Country of Exiles

Country of Exiles In Country of Exiles William Leach whose Land of Desire was a finalist for the National Book Award explores the troubling effects of our national love affair with mobility He shows us how the impul

  • Title: Country of Exiles
  • Author: William R. Leach
  • ISBN: 9780679758655
  • Page: 244
  • Format: Paperback
  • In Country of Exiles, William Leach, whose Land of Desire was a finalist for the National Book Award, explores the troubling effects of our national love affair with mobility He shows us how the impulse to pull up stakes and find a new frontier has always battled with the need to put down roots, and how a new cosmopolitanism has seized our national identity.Leach takes uIn Country of Exiles, William Leach, whose Land of Desire was a finalist for the National Book Award, explores the troubling effects of our national love affair with mobility He shows us how the impulse to pull up stakes and find a new frontier has always battled with the need to put down roots, and how a new cosmopolitanism has seized our national identity.Leach takes us across a featureless America, where strip malls homogenize a once varied and majestic landscape, and where casinos displace the Native American spiritual connection to the land He shows us a culture where everyone, from CEOs to office temps, abandons the notion of company loyalty, and where rootless academics posit a world without borders With compelling vision and insight, Leach reveals the profound but often hidden impact of America s disintegrating sense of place on our national and individual psyche.

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      William R. Leach

    About Author

    1. William R. Leach Is a well-known author, some of his books are a fascination for readers like in the Country of Exiles book, this is one of the most wanted William R. Leach author readers around the world.

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    Country of Exiles Comment

    1. An interesting book to read if you are not paying attention to how the vast majority of Americans are living in late 20th century early 21stcentury America I read it years ago, after graduate school when these kinds of things were really important to me I felt it did matter and I resented the fact that I could be driving around Boston, or Atlanta, or Minneapolis or Seattle it was all the same Don t get me wrong, those place do look different geographically, but looking at the minutia of our dail [...]


    2. this book could should have been much interesting than it was i thought that many of the subjects the author chose to focus on in making his arguments for the loss of sense of place in america were a littlerandom unrelated mely indian casinos and multicultural academia, and this choice led to some mildly offensive arguments for a point i think could have been made much effectively through other means culturally divers universities lead to homogenization and thus the death of connection to plac [...]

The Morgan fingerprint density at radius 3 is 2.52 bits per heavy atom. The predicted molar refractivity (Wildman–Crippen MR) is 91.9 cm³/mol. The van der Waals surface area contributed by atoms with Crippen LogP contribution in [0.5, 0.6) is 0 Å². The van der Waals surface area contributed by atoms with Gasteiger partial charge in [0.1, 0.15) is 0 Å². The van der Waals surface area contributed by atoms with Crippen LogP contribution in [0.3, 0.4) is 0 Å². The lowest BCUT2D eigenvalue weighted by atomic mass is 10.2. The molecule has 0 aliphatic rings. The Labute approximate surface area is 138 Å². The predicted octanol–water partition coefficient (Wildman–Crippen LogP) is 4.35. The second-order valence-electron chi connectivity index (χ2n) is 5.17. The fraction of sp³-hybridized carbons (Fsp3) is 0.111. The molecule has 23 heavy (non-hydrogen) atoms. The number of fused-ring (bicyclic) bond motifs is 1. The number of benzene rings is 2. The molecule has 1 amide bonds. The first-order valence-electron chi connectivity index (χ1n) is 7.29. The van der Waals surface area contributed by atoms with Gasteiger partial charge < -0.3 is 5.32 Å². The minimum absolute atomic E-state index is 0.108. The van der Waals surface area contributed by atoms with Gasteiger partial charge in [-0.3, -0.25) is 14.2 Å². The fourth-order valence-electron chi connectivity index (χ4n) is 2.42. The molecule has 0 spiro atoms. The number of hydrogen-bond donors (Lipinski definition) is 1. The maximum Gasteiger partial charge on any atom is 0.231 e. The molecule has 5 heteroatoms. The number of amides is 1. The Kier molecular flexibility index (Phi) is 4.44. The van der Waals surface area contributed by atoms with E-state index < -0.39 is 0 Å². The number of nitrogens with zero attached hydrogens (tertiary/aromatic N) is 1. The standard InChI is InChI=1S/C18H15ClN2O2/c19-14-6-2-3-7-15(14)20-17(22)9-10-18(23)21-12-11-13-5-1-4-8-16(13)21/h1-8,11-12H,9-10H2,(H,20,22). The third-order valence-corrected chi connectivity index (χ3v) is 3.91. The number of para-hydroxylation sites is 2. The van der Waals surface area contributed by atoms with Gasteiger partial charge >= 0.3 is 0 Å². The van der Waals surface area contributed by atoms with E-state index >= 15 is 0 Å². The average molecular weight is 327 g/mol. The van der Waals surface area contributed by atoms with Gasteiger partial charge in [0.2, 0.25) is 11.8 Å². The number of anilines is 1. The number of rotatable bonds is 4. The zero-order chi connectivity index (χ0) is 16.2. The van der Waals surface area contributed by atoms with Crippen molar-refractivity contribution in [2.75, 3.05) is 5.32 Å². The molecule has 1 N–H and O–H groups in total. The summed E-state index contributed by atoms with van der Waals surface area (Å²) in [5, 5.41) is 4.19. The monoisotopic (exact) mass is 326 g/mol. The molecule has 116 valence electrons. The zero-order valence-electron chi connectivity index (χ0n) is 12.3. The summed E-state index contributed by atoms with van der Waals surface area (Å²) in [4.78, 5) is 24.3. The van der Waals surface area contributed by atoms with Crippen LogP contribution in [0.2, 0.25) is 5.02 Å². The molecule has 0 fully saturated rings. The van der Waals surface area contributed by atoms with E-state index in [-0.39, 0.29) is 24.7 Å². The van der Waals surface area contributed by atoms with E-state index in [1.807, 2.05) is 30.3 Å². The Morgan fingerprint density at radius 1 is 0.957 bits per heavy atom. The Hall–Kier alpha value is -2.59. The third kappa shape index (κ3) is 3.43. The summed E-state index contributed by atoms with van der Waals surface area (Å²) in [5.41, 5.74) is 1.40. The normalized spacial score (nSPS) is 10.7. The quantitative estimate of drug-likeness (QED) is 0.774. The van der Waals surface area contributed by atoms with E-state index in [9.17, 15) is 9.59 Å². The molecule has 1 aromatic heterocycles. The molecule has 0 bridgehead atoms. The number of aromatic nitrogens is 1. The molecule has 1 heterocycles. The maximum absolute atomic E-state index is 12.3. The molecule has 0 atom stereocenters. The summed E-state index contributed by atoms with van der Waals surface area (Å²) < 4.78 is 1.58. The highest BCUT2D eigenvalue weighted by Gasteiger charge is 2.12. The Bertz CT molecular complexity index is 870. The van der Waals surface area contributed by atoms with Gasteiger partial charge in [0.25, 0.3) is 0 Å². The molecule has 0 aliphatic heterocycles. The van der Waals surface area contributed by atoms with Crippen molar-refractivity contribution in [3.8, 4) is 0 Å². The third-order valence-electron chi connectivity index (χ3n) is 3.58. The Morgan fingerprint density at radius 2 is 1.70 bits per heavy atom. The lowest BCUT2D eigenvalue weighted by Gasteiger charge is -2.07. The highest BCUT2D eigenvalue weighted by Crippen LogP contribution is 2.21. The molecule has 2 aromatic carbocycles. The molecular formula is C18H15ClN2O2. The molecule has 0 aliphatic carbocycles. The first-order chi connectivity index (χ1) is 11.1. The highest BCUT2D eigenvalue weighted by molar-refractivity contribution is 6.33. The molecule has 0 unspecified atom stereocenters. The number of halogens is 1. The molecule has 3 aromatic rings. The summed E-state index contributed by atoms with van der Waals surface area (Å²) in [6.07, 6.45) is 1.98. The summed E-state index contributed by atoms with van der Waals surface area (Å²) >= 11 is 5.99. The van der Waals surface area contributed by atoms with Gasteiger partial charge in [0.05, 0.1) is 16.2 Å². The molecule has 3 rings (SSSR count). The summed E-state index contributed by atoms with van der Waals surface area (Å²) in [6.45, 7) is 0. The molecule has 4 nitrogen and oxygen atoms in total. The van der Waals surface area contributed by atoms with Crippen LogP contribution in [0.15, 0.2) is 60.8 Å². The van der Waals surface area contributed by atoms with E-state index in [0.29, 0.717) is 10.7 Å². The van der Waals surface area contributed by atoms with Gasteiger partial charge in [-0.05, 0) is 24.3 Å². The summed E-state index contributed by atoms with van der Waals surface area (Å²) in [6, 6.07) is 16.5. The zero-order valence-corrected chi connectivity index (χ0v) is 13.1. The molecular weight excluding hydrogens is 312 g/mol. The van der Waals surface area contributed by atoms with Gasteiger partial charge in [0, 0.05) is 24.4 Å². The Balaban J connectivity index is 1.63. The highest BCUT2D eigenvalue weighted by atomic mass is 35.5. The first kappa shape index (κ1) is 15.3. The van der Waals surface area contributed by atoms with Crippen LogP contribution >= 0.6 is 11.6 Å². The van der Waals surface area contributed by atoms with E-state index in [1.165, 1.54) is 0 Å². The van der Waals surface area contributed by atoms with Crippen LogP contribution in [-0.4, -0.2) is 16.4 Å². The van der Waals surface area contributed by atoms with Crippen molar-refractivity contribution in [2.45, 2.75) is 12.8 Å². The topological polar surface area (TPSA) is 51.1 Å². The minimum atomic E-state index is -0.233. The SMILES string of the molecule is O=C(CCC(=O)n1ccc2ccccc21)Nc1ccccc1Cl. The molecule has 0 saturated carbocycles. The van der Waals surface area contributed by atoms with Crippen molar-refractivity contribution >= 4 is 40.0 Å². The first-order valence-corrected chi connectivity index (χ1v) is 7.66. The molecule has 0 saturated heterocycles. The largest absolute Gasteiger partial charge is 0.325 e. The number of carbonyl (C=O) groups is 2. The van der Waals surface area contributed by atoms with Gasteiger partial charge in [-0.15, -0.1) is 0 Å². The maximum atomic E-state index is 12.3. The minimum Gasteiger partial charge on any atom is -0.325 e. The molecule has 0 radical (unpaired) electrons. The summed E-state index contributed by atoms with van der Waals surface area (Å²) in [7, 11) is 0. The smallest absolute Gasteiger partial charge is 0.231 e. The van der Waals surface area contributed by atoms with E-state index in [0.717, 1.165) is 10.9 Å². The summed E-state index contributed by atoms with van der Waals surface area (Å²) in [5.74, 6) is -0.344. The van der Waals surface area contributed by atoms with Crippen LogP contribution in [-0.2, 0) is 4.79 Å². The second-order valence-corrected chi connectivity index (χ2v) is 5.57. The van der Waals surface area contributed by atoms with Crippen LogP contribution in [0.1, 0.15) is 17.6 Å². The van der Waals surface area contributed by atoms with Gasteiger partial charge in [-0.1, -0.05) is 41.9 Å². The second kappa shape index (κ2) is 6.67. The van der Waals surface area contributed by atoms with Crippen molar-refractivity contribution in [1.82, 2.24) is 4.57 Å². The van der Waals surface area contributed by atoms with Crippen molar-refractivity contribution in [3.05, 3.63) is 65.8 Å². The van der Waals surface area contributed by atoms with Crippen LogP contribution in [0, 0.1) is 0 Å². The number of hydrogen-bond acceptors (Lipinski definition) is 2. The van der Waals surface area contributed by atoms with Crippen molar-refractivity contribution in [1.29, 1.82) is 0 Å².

3. This book was about the decline of our attachment to place Americans and have no sense of home The author sees this as a bad thing and I suppose it generally is He blames intermodalism, Wal Mart, Las Vegas, among other things.The author may have had some good points in there, but he lost credibility with me by citing a few things that weren t true.The biggest problem I had with the book was not its content, but the fact that it was so bland Dont read it unless you have to.


    4. I started this one on a business trip two years ago and when I started reading it, I was in the middle of a chapter about how H 1B visas affect the workforce basically, different political perspectives about whether what I do all day for a living is good for capitalism or results in giving experienced workers less job security Parts were interesting Parts about the ways that American society developed.


    5. Reflections from a historian on how some seemingly unrelated American institutions are all symptoms of a larger culture of globalized rootlessness The author shows the dark side of cosmopolitanism, usually described as both pro business and pro human rights among all the elites in America Like the film Up in the Air, this is a good tonic for a frequent flyer who is looking to build roots on the ground.


    6. I feel the description does a wonderful job at captivating the content of this book I do, however, have to wonder how Leach would interpret events and attitudes in the last decade and a half since this book was published I believe that was in 99 I would love to read an update.


    7. An interesting exploration of the necessity of a sense of place in human existence I just wish that the author had gone beyond the general in his descriptions of the implications of a loss of that sense.


    8. Not the type of book that you would typically learn a lot from, but has good information and tidbits related to displacement issues within America.



    9. The author seemed to want to dump everything he d read into the book, constantly quoting other works and writers That made it a bit of a tedious read But, generally a great book.



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